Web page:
Yatra with a difference
The date was 24th February and the journey was long...
The second paani yatra undertaken between 24-28 February was a pilgrimage of sorts. It was organised by Centre for Science and Environment (CSE), New Delhi as part of its water campaign. The yatra was a guided tour to Alwar and Bundi districts of Rajasthan, where interventions of Tarun Bharat Sangh (TBS) and Bharatiya Agro Industries Foundation Development Research Foundation (BAIF) in initiating community participation for water management were observed.
The most striking feature of the yatra was the group that comprised of people from diverse backgrounds. Prior to the commencement of the paani yatra an orientation program was conducted to familiarize the group with the works of TBS, BAIF and CSEs water campaign. CSEs water harvesting engineer presented information about the potential of water harvesting in urban areas. In the same session, S Vishwanath, a civil engineer who has popularised water harvesting structures in Bangalore made a presentation. Deepak Khare, a civil engineer from Indore shared his experiences in propagating water harvesting in the city of Indore.
The paani yatra started from Bhaonta Kolyala where villagers had taken up rainwater harvesting under the guidance of Tarun Bharat Sangh. The yatris were not only shown the water harvesting structures but also briefed about the social mobilisation process behind each structure. Sokhadawala Bandh, is the most vivid example of the communitys initiative. The land which was once indifferently exploited by the villagers for fodder and fuelwood, has now been converted into a peoples sanctuary. The area has been revived and conserved. The yatris visited Hamirpur, the site for Arvari Sansads bhawan. The Arvari sansad or river parliament has been formed from all the villages along the river with the objective of effective utilisation of the available resource. The day ended at the TBS ashram in Bhikampura where the whole process of peoples participation initiated by TBS was discussed with Rajendra Singh, secretary, Tarun Bharat Sangh.
The whole of February 25 was spent in Sariska tiger reserve where the pilgrims saw various water harvesting structures built within the forest. The journey through the forest was long and began with Karna- ka- vas, the biggest water reservoir in the area. The group next stop was at Slop- ka- sajhi, to observe how the topography of the region has helped in formation of a small stream due to recharge of the groundwater table upstream. Pandu Pol was another such natural stream formed due to recharge by the mud ponds constructed in Khaska village 5 kilometres (km) upstream. Singh informed us that the occurrence of such natural springs and streams at various places has shown unexpected results. "There has been a decrease in poaching as now the poachers do not know where to stake out," beamed Rajendra Singh. Siliberi, another anicut on Ruparel River with a budget of Rs 7-8 lakh, generated work of 3,000- 4,000 human- days for the local people. This 200feet long and 17feet high construction has resulted in recharge upstream. Moving ahead, the yatris witnessed the most appropriate example of the ingenuity of gajdhars (rural engineers) at Pheta-ki-paal. Here two embankments were made. One was made by the government, erected perpendicular to the water flow which was destroyed in the first monsoon itself. The local masons made the other structure costing a mere Rs 1 lakh. It was strategically designed and located to prevent the water directly hitting the embankment.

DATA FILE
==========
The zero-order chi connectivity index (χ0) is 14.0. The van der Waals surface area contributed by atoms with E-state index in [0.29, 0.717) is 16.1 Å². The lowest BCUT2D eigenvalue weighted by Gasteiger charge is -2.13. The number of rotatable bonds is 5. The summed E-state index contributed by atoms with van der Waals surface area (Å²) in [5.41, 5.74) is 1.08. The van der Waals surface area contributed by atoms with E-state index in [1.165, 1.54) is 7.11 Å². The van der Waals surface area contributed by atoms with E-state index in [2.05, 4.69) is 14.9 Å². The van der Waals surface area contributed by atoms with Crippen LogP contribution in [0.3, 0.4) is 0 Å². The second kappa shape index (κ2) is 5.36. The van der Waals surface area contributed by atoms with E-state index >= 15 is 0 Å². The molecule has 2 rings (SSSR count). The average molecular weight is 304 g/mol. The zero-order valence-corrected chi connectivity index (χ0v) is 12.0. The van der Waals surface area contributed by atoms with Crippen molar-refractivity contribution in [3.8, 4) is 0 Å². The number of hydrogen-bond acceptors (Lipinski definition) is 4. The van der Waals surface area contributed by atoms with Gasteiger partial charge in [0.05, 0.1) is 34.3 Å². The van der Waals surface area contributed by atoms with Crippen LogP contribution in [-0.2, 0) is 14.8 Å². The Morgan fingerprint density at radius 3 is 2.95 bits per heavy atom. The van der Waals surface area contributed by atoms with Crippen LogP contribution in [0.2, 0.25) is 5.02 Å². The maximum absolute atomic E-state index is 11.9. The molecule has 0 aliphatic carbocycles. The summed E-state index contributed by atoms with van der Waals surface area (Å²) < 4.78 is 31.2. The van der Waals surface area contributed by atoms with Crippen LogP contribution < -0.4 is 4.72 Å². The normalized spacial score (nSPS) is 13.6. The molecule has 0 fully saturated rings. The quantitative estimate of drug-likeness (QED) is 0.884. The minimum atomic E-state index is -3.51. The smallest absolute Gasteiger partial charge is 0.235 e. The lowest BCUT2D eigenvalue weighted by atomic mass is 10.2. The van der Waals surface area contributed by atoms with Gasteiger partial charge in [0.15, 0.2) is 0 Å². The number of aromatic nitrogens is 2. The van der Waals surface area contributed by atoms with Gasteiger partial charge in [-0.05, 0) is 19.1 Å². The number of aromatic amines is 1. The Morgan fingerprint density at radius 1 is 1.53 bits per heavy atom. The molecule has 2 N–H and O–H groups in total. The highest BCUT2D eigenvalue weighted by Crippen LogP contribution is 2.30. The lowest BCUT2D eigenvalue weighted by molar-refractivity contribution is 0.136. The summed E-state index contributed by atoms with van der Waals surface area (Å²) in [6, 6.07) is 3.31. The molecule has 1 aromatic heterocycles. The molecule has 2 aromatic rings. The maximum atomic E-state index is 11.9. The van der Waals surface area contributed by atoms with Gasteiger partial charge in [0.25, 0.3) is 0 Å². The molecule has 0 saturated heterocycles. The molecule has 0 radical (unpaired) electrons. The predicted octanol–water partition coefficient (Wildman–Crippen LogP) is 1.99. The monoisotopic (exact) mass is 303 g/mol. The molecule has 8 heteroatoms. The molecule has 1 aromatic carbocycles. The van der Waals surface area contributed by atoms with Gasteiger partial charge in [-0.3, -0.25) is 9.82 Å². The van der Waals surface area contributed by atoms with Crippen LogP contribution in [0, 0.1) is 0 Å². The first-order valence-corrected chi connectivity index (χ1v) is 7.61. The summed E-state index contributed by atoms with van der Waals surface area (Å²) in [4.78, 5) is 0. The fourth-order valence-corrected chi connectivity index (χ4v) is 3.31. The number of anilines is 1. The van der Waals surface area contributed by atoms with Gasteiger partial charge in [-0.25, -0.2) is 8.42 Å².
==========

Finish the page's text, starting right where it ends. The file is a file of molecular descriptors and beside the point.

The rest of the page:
The last structure visited on that day was Tildah anicut No. 2, constructed in Gola-kaBas, a hamlet on the periphery of the forest reserve. The day ended at Mandal Bas where the villagers with assistance from TBS have revived and constructed johads. Here the pilgrims interacted with the villagers and gathered first hand information from the beneficiaries about the transformation their unified efforts have brought about. "We have more time to devote to issues of our family health and education now as we no longer have to spend the whole day in arranging for water," commented an elderly women from the village. On the way to Bundi the pilgrims saw the Siliser Lake, a 10.5 square kilometre (sq. km) traditional water harvesting structure constructed by Maharaja Vinay Singh. From the lake a 22km long Macond aquaduct carried water by gravitation to feed water to the city of Alwar.
In Bundi, RanijikiBaori, a traditional rainwater harvesting structure, was also seen. The rectilinear underground structure with steps leading down to the well was built in 1699 A D was made for Rani Nathavati. It was the centre of all religious and social functions.
The paani yatra ended in the villages of Govardhanpura and Gokulpura where watershed
management has been accomplished by BAIF as part of their programme for sustainable
management of natural resources. The project is sponsored by the India Canada Environment
Facility, New Delhi (ICEF) and commenced in September 1996. The community has been able to
address the persisting water problem through an integrated watershed management. A K
Chourasia, district project coordinator briefed us on the project which covers an area of
700 hectares (ha) of the core villages of Govardhanpura and Gokulpura.
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